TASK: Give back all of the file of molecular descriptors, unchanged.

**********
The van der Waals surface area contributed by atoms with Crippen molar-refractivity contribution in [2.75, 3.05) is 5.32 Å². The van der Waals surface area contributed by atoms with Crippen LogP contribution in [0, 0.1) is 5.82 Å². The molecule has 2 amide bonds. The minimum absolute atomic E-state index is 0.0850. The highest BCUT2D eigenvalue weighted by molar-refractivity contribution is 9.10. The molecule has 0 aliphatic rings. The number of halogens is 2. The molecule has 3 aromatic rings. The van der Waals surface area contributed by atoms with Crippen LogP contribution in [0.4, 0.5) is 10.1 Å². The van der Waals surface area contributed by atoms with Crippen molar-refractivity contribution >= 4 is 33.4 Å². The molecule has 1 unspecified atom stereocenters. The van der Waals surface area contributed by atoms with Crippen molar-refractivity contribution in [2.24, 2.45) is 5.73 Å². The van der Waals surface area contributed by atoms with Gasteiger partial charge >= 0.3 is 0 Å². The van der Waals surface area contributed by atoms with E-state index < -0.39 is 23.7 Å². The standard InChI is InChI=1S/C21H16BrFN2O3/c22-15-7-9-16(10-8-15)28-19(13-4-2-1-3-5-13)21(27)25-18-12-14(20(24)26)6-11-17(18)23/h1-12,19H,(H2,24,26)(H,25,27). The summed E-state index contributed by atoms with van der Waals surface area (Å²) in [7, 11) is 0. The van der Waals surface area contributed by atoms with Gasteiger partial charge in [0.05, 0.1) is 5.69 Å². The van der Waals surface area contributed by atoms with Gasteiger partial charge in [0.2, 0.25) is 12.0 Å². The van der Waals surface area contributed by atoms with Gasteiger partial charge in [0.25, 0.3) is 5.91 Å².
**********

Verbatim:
The van der Waals surface area contributed by atoms with Crippen molar-refractivity contribution in [2.75, 3.05) is 5.32 Å². The van der Waals surface area contributed by atoms with Crippen LogP contribution in [0, 0.1) is 5.82 Å². The molecule has 2 amide bonds. The minimum absolute atomic E-state index is 0.0850. The highest BCUT2D eigenvalue weighted by molar-refractivity contribution is 9.10. The molecule has 0 aliphatic rings. The number of halogens is 2. The molecule has 3 aromatic rings. The van der Waals surface area contributed by atoms with Crippen LogP contribution in [0.4, 0.5) is 10.1 Å². The van der Waals surface area contributed by atoms with Crippen molar-refractivity contribution >= 4 is 33.4 Å². The molecule has 1 unspecified atom stereocenters. The van der Waals surface area contributed by atoms with Crippen molar-refractivity contribution in [2.24, 2.45) is 5.73 Å². The van der Waals surface area contributed by atoms with Gasteiger partial charge >= 0.3 is 0 Å². The van der Waals surface area contributed by atoms with E-state index < -0.39 is 23.7 Å². The standard InChI is InChI=1S/C21H16BrFN2O3/c22-15-7-9-16(10-8-15)28-19(13-4-2-1-3-5-13)21(27)25-18-12-14(20(24)26)6-11-17(18)23/h1-12,19H,(H2,24,26)(H,25,27). The summed E-state index contributed by atoms with van der Waals surface area (Å²) in [7, 11) is 0. The van der Waals surface area contributed by atoms with Gasteiger partial charge in [0.05, 0.1) is 5.69 Å². The van der Waals surface area contributed by atoms with Gasteiger partial charge in [0.2, 0.25) is 12.0 Å². The van der Waals surface area contributed by atoms with Gasteiger partial charge in [0.25, 0.3) is 5.91 Å².